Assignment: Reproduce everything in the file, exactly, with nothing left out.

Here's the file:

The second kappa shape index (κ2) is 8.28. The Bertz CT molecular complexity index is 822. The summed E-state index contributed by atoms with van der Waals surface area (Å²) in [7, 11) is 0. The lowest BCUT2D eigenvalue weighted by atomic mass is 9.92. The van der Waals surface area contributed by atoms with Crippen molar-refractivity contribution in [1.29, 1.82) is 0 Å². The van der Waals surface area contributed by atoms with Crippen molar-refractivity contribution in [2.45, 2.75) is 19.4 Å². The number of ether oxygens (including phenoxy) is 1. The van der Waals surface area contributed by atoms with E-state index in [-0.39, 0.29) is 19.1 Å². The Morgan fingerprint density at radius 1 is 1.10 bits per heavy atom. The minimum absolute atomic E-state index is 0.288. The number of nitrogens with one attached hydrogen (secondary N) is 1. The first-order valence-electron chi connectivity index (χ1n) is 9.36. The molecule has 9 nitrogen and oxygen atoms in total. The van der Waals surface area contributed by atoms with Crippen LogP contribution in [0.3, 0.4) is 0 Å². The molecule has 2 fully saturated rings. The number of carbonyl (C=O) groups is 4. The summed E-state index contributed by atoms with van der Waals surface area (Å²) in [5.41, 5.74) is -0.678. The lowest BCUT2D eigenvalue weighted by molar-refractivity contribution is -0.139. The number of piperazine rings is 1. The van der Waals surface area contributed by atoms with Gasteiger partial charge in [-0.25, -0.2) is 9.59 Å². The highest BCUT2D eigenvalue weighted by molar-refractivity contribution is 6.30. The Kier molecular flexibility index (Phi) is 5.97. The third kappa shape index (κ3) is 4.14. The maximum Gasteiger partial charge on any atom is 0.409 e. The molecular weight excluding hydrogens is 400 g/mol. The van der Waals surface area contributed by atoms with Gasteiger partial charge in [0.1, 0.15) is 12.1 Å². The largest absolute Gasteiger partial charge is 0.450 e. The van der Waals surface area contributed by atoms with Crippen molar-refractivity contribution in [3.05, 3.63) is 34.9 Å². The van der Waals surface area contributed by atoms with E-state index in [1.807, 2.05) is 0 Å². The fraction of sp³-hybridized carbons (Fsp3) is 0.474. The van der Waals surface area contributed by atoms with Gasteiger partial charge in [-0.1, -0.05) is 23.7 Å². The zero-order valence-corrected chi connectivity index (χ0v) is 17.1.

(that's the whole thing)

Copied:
The second kappa shape index (κ2) is 8.28. The Bertz CT molecular complexity index is 822. The summed E-state index contributed by atoms with van der Waals surface area (Å²) in [7, 11) is 0. The lowest BCUT2D eigenvalue weighted by atomic mass is 9.92. The van der Waals surface area contributed by atoms with Crippen molar-refractivity contribution in [1.29, 1.82) is 0 Å². The van der Waals surface area contributed by atoms with Crippen molar-refractivity contribution in [2.45, 2.75) is 19.4 Å². The number of ether oxygens (including phenoxy) is 1. The van der Waals surface area contributed by atoms with E-state index in [-0.39, 0.29) is 19.1 Å². The Morgan fingerprint density at radius 1 is 1.10 bits per heavy atom. The minimum absolute atomic E-state index is 0.288. The number of nitrogens with one attached hydrogen (secondary N) is 1. The first-order valence-electron chi connectivity index (χ1n) is 9.36. The molecule has 9 nitrogen and oxygen atoms in total. The van der Waals surface area contributed by atoms with Crippen LogP contribution in [0.3, 0.4) is 0 Å². The molecule has 2 fully saturated rings. The number of carbonyl (C=O) groups is 4. The summed E-state index contributed by atoms with van der Waals surface area (Å²) in [5.41, 5.74) is -0.678. The lowest BCUT2D eigenvalue weighted by molar-refractivity contribution is -0.139. The number of piperazine rings is 1. The van der Waals surface area contributed by atoms with Gasteiger partial charge in [-0.25, -0.2) is 9.59 Å². The highest BCUT2D eigenvalue weighted by molar-refractivity contribution is 6.30. The Kier molecular flexibility index (Phi) is 5.97. The third kappa shape index (κ3) is 4.14. The maximum Gasteiger partial charge on any atom is 0.409 e. The molecular weight excluding hydrogens is 400 g/mol. The van der Waals surface area contributed by atoms with Gasteiger partial charge in [0.1, 0.15) is 12.1 Å². The largest absolute Gasteiger partial charge is 0.450 e. The van der Waals surface area contributed by atoms with Crippen molar-refractivity contribution in [3.05, 3.63) is 34.9 Å². The van der Waals surface area contributed by atoms with E-state index in [1.807, 2.05) is 0 Å². The fraction of sp³-hybridized carbons (Fsp3) is 0.474. The van der Waals surface area contributed by atoms with Gasteiger partial charge in [-0.1, -0.05) is 23.7 Å². The zero-order valence-corrected chi connectivity index (χ0v) is 17.1.